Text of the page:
We love bunting! It meets all our criteria: easy to make, good for using up fabric scraps, the result is joyous and beautiful, and, as a bonus, bunting flags are a great REUSABLE decoration in place of disposable décor like balloons and streamers. Bunting is amazing.
We have been making bunting flags for a few years. The ones above were made by WiP artist Marnie Saskin from vintage sheets- she loves the patterns but they are often too polyester-y for her quilts and other small batch goods, but perfect for bunting! These lived outside her local coffee shop for at least two years and held up marvelously, despite their raw edges.
As a collective, we run clothing swaps and we make reusable,upcycled shopping bags from unwanted T-shirts to use at these swaps (again, like our bunting, T-shirt bags are simple, practical, easy to make, and create a new purpose for an unwanted textile.) Hung on a clothesline, bags make their own kind of bunting, and we gradually have been adding more strings of bunting flags to our stash- great for the more spread out neighbour-to-neighbour swaps we have been running since the pandemic.
Bunting is also a great way to delineate space. Spring 2021, entering another lockdown. We were invited to a barbeque that Building Roots was hosting with the Encampment Support Network and did an impromtu bunting making work-in. The idea being that good fences make good neighbours and perhaps the people living in tents could use some festive fences to mark their own space, rather than have it defined for them. Plus, pretty.
Festive distancing: 2021 as our local Appletree farmer's market reopened in midtown with Covid distancing restrictions, we loaned them some bunting from our stash to replace the plastic CAUTION tape they were using to guide shoppers. We want more people making more things from textile waste, so we ran a drop in workshop during the market, and made reusable bunting kits with Building Roots which included needle and thread, fabric scraps and some snazzy do-it-yourself pamphlets (created with artist Treya Beaulieu) to distribute at the market but, to be honest, the idea of making bunting to support the market didn't really catch on. The pamphlets live on our website on our useful things page (thanks to the Ontario Arts Council and Live Green TO for funding to support some of this.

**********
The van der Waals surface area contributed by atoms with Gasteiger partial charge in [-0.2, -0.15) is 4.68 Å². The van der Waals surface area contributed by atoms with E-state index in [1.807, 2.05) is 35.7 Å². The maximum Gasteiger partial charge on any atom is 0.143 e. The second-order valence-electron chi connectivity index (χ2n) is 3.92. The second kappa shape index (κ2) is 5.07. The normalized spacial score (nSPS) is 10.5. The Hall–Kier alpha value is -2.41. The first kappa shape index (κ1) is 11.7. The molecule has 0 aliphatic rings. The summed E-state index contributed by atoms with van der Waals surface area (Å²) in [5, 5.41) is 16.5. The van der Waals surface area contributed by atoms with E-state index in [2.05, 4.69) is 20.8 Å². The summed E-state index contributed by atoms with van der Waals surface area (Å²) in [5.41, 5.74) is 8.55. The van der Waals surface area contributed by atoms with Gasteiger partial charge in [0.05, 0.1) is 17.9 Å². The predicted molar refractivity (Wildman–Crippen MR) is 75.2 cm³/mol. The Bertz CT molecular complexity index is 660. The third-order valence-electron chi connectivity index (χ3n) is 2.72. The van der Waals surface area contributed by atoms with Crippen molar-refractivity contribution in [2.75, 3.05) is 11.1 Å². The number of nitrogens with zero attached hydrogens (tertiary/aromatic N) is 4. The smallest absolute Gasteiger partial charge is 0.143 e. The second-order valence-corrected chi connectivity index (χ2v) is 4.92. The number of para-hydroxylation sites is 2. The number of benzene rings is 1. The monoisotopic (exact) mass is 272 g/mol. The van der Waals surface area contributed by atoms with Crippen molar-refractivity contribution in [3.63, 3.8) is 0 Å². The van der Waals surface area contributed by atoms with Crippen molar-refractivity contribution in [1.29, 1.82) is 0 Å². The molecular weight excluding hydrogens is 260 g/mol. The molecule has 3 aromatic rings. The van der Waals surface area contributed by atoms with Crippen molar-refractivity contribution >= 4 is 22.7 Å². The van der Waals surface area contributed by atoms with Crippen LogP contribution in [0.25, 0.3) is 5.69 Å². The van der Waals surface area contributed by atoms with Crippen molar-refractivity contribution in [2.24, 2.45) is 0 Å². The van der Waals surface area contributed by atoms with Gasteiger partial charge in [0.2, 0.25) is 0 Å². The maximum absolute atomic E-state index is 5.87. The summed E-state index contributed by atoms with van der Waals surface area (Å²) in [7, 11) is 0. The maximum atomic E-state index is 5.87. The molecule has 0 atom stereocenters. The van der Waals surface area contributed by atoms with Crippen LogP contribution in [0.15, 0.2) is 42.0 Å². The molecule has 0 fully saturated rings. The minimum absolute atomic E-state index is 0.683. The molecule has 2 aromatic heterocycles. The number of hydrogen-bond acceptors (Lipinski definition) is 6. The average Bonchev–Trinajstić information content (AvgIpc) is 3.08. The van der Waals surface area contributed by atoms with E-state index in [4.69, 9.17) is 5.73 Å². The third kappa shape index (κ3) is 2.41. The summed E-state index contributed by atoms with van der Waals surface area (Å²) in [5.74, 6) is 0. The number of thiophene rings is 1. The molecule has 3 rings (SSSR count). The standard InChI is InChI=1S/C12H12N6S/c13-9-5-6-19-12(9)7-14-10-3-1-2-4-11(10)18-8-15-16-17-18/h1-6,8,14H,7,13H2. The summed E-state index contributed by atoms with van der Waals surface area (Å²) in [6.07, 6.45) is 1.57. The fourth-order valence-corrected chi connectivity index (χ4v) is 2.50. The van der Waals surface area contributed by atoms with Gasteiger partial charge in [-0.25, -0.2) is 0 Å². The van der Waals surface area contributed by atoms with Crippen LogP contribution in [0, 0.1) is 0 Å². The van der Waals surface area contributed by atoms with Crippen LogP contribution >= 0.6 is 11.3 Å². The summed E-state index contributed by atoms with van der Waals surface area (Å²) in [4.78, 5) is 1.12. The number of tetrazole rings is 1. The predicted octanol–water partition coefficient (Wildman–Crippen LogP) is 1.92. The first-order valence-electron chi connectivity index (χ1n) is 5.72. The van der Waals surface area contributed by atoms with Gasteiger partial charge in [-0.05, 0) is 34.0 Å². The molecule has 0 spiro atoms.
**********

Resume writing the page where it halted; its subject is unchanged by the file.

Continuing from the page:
Supporting Actions and making friends: In March 2022 we were asked if the bunting could accompany a #justtransition celebration /environmental action, you can see it in the photo above, or check out this video from the day below: This lead to further collaborations between Works-in-Progress and Music for Climate Justice over the summer.
Creating community feels: In April 2022 we brought our bunting, a clothing swap and repair table to an inaugural Spring event in Davisville called Ringing in Spring. We timed our Spring neighbour-to-neighbour clothing swap to happen at the same time, and the bunting helped visibly tie it all together.
Summer 2022 Work Parties: Bunting is easy to make but you do need to actually make it. It lends itself to communal work as there are discreet jobs for people to tackle and lots of chatting that can happen in between. Over the winter we met a couple more textile artists and activists and began hosting work parties as a way to get together and make more bunting (for upcoming swaps but for other events as well) Repair activist Shams el-Din Rogers hosted us for our first work party in May, and introduced us to some new tools and another stash of fabric. Textile artist, designer and upcycler Alex Verkade helped out and took home some fabric for a textile installation she was working on. in subsequent work parties we made more bunting, repaired and deconstructed more fabric, and met another artist Soledad and introduced some other novice sewists to the ease and joy of making bunting.
The Amazing Travelling Bunting: over this past summer, we began to get unsolicited requests to borrow the bunting. From neighbourhood groups, but then from people we didn't even know, other fellow eco travellers. The bunting went from school fairs to eco fests to backyard parties to an unmaking event to the Textile Museum fabric sale. You can see some of the travelling photos above and below:
AND NOW- bunting as objet d'arte
The Future of Work: Parallel Economies Art Gallery of Burlington curator Suzanne Carte invited Works-in-Progress to be part of a huge group show in Burlington/Hamilton. The show runs from August 27-Dec 31 2022 and has artist and activists who are seeking alternate ways of making art and change. We contributed bunting to help delineate space, our pamphlets are in the show to encourage more bunting makers, and we had a wonderful afternoon at the opening event, aptly called the HIVE. Just seeds demonstrated silkscreening in the exhibition, Clay and Paper Theatre made elements for a parade and then had a parade (great way to lure everyone outside) and we took over the lobby to host a reuse and repair swap and bunting factory, where we found homes for unwanted textiles (good clothes, textiles, partly made projects, carpet samples (donated from Viking Recycles) clothes in need of logo removal or repair to be #betterthannew.) and made bunting and met some great people and had some good conversations and made some nice things.
We are all artists or makers in this collective, and this may not have been the medium we envisioned getting us into the gallery space, but it makes sense and we are happy to be along for the ride. This is a great journey and still ongoing. Stay tuned for more adventures to come with the AMAZING TRAVELLING BUNTING!
art experiments turning waste into beauty